08 August 2007

The Abuse is The Point

Patricia Evans, Tim Field, and others have clearly observed that most targets of physical, emotional, or psychological abuse - whether at home, at work, or at worship - share a common and very simple desire.

They just want the abuse to stop.

They just want the relationship - whether professional, civic, faith-based, or romantic - "to be the way it was" before the abuse began.

The heartbreaking truth of the matter is that for the abuser, the abuse is the point of the relationship. It was, is, and will always be the only context in which the abuser prefers to relate to his or her 'chosen one'.

The abuse will never stop, because it is why the relationship exists.

Abusers are predators. This is true whether the abuse is physical, emotional, or psychological. It is true whether the abuser is a seven-year-old playground bully, a fifteen-year-old 'mean girl', a thirty-year-old office manager, or a fifty-year-old 'church lady'. It is completely unrealistic to expect a predator to feel warmth, affection, or any other nurturant emotion towards their prey. A predator does not care that its prey is injured in the process of being preyed upon. That is what prey is for.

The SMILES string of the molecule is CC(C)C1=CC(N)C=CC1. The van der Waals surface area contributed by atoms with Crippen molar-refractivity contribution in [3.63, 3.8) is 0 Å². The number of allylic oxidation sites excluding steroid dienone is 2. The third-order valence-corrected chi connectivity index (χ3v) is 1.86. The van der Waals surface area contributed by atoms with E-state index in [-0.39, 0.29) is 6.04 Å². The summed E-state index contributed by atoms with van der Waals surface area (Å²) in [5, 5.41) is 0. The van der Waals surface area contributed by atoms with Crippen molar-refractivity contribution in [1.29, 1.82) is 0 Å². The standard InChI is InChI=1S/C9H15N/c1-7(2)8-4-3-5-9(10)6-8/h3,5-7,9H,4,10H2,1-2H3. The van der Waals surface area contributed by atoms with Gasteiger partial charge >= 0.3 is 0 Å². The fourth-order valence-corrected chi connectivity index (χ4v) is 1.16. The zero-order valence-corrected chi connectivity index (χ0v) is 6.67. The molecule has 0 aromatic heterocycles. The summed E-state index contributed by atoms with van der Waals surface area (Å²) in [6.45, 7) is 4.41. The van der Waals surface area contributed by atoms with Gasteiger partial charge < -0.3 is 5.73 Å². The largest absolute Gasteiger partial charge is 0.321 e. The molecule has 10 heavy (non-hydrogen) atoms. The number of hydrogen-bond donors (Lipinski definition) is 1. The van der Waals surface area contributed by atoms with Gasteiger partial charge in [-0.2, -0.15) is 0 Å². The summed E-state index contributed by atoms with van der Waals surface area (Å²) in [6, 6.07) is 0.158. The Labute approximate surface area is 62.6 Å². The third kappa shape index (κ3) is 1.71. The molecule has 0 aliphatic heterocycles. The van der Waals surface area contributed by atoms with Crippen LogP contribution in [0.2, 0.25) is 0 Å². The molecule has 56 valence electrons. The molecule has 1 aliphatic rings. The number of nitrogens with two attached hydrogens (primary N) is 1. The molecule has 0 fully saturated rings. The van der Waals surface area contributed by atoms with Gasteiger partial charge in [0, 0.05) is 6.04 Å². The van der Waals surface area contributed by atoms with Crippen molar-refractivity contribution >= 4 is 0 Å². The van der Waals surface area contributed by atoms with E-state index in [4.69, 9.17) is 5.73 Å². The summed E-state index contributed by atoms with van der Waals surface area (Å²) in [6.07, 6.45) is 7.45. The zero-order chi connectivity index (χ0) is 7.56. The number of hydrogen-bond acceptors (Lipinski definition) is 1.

Human beings, being predators in the sense that we developed as both hunters and gatherers, have an advantage over other prey. Because we are all potential predators, we can learn to see and think enough like those who prey on us to make it possible for us to recognize and escape the traps they set.

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